This idea behind this recipe is to re-construct and old dish, and present with a modern flair. Roasted Plantain and Ukpaka (ugba) is commonly eaten across the South Easternern zone of Nigeria. It is a standard before the main meal kind of dish. What colloquially would be called a snack at lunch time, but in professional cooking terms, we call a starter. Normally the Ugba sauce is made separately from the roast plantain. For this recipe, I am combining both elements into one, with additional flavour of crayfish to bind it all together.
I was given this recipe by a reader, she said this is how her grandma makes it. I have wanted to try it for ages now, but couldn’t because I had no Ugba at home. My mega shopping trip to Peckham 2 weeks ago solved all that. I tell you, if you have eaten Plantain and Ugba many times, I bet, you haven’t eaten it like this before. It is so old school amazing, I already have wicked ideas of what to do with the leftovers. Mouth zipped on that for sure though. This is the kind of dish that would take you back to the village. Not like I have that many memories of “the village”, but it felt comforting, the kind of meal grandmothers would make to welcome you. Of course, I had to update it a little to make it mine, and to also present it with a very modern twist. Plantain chips to the rescue. Now, what to call this shape, is the question. Plantain canoe, or U-shaped Plantain Chips or Horse shoe plantain chips, you decide.
You will need
1 ripe plantain
3/4 – 1cup of Ugba (ukpaka)
1 cooking spoon of Palm oil – or slightly under
1 wrap of Ogiri
2 tablespoons of crayfish
A couple of pieces of thin strips of smoked fish
1 teaspoon of Cameroon pepper
1. Peel off the skin of the plantain, rub with a little sunflower oil, and sprinkle on salt and dry pepper. Ensure to rub all over and grill in an oven or barbecue. Alternatively you can buy roasted Boli from street food sellers.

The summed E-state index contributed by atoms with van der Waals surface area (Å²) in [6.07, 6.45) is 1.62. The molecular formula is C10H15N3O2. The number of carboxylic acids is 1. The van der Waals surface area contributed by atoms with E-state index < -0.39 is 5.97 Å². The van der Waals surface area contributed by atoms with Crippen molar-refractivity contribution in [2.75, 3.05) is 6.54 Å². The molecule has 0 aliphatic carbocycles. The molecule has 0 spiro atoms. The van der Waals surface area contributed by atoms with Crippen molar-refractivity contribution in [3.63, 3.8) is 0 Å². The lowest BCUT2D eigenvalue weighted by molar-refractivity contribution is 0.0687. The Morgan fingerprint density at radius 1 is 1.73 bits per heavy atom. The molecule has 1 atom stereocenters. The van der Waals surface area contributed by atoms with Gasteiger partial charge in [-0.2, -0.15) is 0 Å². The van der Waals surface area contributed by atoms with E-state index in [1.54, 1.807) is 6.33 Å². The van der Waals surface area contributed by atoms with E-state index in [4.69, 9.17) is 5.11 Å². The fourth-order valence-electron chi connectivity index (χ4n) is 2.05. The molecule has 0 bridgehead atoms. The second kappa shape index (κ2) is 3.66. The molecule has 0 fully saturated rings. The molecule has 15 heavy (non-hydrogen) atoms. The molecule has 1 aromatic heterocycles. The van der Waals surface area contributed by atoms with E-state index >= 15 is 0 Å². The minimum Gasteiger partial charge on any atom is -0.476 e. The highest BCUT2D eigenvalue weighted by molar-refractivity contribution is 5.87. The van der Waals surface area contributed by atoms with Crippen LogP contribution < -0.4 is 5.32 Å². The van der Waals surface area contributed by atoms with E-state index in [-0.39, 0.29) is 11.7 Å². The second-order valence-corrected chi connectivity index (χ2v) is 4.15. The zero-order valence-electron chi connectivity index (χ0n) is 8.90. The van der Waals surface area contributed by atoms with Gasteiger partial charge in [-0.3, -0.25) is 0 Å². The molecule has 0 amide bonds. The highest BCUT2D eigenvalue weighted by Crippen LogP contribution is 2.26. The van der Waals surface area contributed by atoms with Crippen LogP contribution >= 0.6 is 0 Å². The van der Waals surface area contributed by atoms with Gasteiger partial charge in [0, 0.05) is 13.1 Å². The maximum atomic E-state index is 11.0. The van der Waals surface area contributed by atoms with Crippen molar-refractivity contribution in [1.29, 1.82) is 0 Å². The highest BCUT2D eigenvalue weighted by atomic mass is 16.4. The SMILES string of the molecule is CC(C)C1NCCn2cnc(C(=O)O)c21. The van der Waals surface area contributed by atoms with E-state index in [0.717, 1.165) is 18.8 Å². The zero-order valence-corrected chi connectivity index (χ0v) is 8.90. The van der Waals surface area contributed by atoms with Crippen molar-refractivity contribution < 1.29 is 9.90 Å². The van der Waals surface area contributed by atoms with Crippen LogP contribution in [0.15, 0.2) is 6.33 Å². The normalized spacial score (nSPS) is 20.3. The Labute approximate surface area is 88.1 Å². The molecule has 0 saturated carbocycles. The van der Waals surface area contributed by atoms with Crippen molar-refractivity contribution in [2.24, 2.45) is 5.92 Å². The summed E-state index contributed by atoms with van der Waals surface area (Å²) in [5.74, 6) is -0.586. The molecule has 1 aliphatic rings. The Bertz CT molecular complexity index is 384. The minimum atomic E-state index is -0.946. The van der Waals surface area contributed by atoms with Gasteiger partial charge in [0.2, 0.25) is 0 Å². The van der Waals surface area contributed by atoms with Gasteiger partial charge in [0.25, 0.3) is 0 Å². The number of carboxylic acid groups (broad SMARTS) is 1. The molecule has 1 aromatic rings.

2. Add the ugba and smoked fish into a pot, add a little water and a pinch of salt. Bring to a boil for 3 minutes and take off the heat.
Leave the ugba and smoked fish in the pot and let them sit there till cool.
3. Blend the crayfish and Cameroon pepper in a dry mill and set aside.
5. Get out the plantain from the grill. I deliberately let it burn a little to get that caramelised, sweet smokey flavour, which open fire barbecues produce.
6. While the plantain is still hot, place in a mortar and mash slightly. Dooney’s Kitchen Tip: you want to get it in mashed chunks and not smooth like baby food.
7. Add the palm oil to the mortar, the heat from the roasted plantain would melt it, then you sieve out the ugba and smoked fish from the water in the pot, and add to the mortar with a little Ogiri.
8. Followed by ground crayfish and Cameroon pepper
9. Combine all together, until the mashed chunks of plantain combines well. Taste for salt and re-season if necessary. I added a pinch of salt, as crayfish is already salty.
This dish is spicy, warm, smokey, salty, aromatic, and very earthy, and oh so traditional. Served with a glass of Palm wine, would just round it up nicely. I would be so bold as to call it a warm salad really. Our very own Nigerian warm salad, the way Abacha is.
And here comes the modern twist, Presentation. I worried for days how to present this. It is not the prettiest of dishes, and that was the challenge for me. How to make this look so interesting and chic. I had it in mind to add plantain chips to give it some crunch, and then I thought wait, serve it on a plantain chips. Naturally, the thick round shape of plantain came to mind, but I thought nah, that is so cliche. Serendipity smiled my way and I found an image online, while I was searching for something else, and I suddenly stopped. Ooooh, I can do that with plantain, and this is how Roasted Plantain and Ugba firmly lands in 2014.
Another modern twist to this dish is that, rather than it being served as a simple lunch, you can bring an old traditional dish into the 21st century by serving it as a crunchy dip for your dinner party. A great accompaniment from the same family of ingredients is plantain chips. Alternatively you can serve with slices of toast bread or crackers.
Whichever way you look at it, the shape changes. here it looks like a plantain chip canoe or gondola. Gosh, I want to go back to Venice.
To the reader who kindly gave me her Grandmother’s recipe. I hope I have made Mama proud. Here was what she sent. “She would roast plantain over her cooking firewood, pound it in a mortar, more like break it cz it won’t be well mashed and mix it with red oil, ogiri, akpaka, salt and pieces of dry of smoked fish(as if you are mixing vegetable yam) and it would taste heavenly. So that’s what I used my boli for and though it didn’t taste as good as grandmas own, it worked its magic. kk”
The Horse Shoe or should we call it U-shaped Plantain Chip
Inspired by the Chocolate curl, I decided to make a Plantain Chip curl. This can be easily picked up by guests on a tray at a dinner party. Master Chef quality for Nigerian food eh.
This is canape week on the blog. Be on the lookout for one more coming up this week. It would literally blow your mind.